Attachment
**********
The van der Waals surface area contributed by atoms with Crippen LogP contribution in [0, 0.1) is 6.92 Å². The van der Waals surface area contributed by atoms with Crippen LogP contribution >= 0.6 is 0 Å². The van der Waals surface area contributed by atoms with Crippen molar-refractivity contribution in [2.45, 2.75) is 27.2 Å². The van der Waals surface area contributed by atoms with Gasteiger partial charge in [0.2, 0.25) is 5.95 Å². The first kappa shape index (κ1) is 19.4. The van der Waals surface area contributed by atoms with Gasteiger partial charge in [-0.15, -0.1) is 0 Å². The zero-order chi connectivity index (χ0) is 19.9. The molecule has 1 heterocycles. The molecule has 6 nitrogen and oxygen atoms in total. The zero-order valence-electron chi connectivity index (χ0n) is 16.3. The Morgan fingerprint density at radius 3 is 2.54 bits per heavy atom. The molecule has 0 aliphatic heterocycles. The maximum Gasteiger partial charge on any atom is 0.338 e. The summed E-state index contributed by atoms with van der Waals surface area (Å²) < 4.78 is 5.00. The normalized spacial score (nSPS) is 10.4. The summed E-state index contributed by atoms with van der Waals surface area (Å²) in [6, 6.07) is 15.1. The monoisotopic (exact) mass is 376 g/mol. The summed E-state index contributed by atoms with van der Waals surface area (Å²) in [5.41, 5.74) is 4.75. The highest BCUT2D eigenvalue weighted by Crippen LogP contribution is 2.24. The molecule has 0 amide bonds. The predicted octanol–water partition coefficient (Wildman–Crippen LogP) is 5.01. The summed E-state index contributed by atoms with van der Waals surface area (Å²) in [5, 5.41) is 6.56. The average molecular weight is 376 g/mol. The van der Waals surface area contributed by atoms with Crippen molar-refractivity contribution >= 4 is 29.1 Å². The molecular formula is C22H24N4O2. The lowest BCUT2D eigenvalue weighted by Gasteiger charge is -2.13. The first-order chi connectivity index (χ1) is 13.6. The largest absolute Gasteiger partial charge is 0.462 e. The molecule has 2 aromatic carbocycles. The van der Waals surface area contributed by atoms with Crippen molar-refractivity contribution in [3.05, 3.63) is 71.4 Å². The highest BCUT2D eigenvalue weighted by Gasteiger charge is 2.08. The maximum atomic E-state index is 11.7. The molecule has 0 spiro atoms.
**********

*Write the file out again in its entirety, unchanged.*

The van der Waals surface area contributed by atoms with Crippen LogP contribution in [0, 0.1) is 6.92 Å². The van der Waals surface area contributed by atoms with Crippen LogP contribution >= 0.6 is 0 Å². The van der Waals surface area contributed by atoms with Crippen molar-refractivity contribution in [2.45, 2.75) is 27.2 Å². The van der Waals surface area contributed by atoms with Gasteiger partial charge in [0.2, 0.25) is 5.95 Å². The first kappa shape index (κ1) is 19.4. The van der Waals surface area contributed by atoms with Gasteiger partial charge in [-0.15, -0.1) is 0 Å². The zero-order chi connectivity index (χ0) is 19.9. The molecule has 1 heterocycles. The molecule has 6 nitrogen and oxygen atoms in total. The zero-order valence-electron chi connectivity index (χ0n) is 16.3. The Morgan fingerprint density at radius 3 is 2.54 bits per heavy atom. The molecule has 0 aliphatic heterocycles. The maximum Gasteiger partial charge on any atom is 0.338 e. The summed E-state index contributed by atoms with van der Waals surface area (Å²) < 4.78 is 5.00. The normalized spacial score (nSPS) is 10.4. The summed E-state index contributed by atoms with van der Waals surface area (Å²) in [6, 6.07) is 15.1. The monoisotopic (exact) mass is 376 g/mol. The summed E-state index contributed by atoms with van der Waals surface area (Å²) in [5.41, 5.74) is 4.75. The highest BCUT2D eigenvalue weighted by Crippen LogP contribution is 2.24. The molecule has 0 amide bonds. The predicted octanol–water partition coefficient (Wildman–Crippen LogP) is 5.01. The summed E-state index contributed by atoms with van der Waals surface area (Å²) in [5, 5.41) is 6.56. The average molecular weight is 376 g/mol. The van der Waals surface area contributed by atoms with Crippen molar-refractivity contribution >= 4 is 29.1 Å². The molecular formula is C22H24N4O2. The lowest BCUT2D eigenvalue weighted by Gasteiger charge is -2.13. The first-order chi connectivity index (χ1) is 13.6. The largest absolute Gasteiger partial charge is 0.462 e. The molecule has 2 aromatic carbocycles. The van der Waals surface area contributed by atoms with Crippen molar-refractivity contribution in [3.05, 3.63) is 71.4 Å². The highest BCUT2D eigenvalue weighted by Gasteiger charge is 2.08. The maximum atomic E-state index is 11.7. The molecule has 0 spiro atoms.